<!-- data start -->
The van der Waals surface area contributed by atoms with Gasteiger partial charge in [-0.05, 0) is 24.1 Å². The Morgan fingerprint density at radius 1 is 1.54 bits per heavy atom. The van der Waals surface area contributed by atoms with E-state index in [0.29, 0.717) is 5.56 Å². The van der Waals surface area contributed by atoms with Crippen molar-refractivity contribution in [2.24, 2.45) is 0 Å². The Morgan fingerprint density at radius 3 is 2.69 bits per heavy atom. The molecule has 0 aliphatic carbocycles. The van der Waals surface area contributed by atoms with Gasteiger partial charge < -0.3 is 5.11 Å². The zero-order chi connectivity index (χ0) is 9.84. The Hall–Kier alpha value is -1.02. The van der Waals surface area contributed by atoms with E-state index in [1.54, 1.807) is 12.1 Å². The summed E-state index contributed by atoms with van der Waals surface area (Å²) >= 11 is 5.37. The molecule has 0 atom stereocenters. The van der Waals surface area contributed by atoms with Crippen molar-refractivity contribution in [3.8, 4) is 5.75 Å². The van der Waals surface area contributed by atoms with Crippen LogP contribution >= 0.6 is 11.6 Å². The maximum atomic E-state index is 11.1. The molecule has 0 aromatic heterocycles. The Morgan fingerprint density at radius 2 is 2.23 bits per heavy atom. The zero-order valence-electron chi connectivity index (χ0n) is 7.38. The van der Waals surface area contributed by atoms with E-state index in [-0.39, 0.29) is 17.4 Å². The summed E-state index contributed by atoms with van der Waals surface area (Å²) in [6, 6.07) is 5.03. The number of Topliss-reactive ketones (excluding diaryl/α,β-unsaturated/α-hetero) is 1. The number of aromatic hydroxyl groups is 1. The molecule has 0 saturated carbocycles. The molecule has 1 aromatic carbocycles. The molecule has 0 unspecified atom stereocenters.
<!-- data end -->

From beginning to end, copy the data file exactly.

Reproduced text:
The van der Waals surface area contributed by atoms with Gasteiger partial charge in [-0.05, 0) is 24.1 Å². The Morgan fingerprint density at radius 1 is 1.54 bits per heavy atom. The van der Waals surface area contributed by atoms with E-state index in [0.29, 0.717) is 5.56 Å². The van der Waals surface area contributed by atoms with Crippen molar-refractivity contribution in [2.24, 2.45) is 0 Å². The Morgan fingerprint density at radius 3 is 2.69 bits per heavy atom. The molecule has 0 aliphatic carbocycles. The van der Waals surface area contributed by atoms with Gasteiger partial charge < -0.3 is 5.11 Å². The zero-order chi connectivity index (χ0) is 9.84. The Hall–Kier alpha value is -1.02. The van der Waals surface area contributed by atoms with E-state index in [1.54, 1.807) is 12.1 Å². The summed E-state index contributed by atoms with van der Waals surface area (Å²) >= 11 is 5.37. The molecule has 0 atom stereocenters. The van der Waals surface area contributed by atoms with Crippen molar-refractivity contribution in [3.8, 4) is 5.75 Å². The van der Waals surface area contributed by atoms with Crippen LogP contribution >= 0.6 is 11.6 Å². The maximum atomic E-state index is 11.1. The molecule has 0 aromatic heterocycles. The Morgan fingerprint density at radius 2 is 2.23 bits per heavy atom. The zero-order valence-electron chi connectivity index (χ0n) is 7.38. The van der Waals surface area contributed by atoms with E-state index in [-0.39, 0.29) is 17.4 Å². The summed E-state index contributed by atoms with van der Waals surface area (Å²) in [6, 6.07) is 5.03. The number of Topliss-reactive ketones (excluding diaryl/α,β-unsaturated/α-hetero) is 1. The number of aromatic hydroxyl groups is 1. The molecule has 0 saturated carbocycles. The molecule has 1 aromatic carbocycles. The molecule has 0 unspecified atom stereocenters.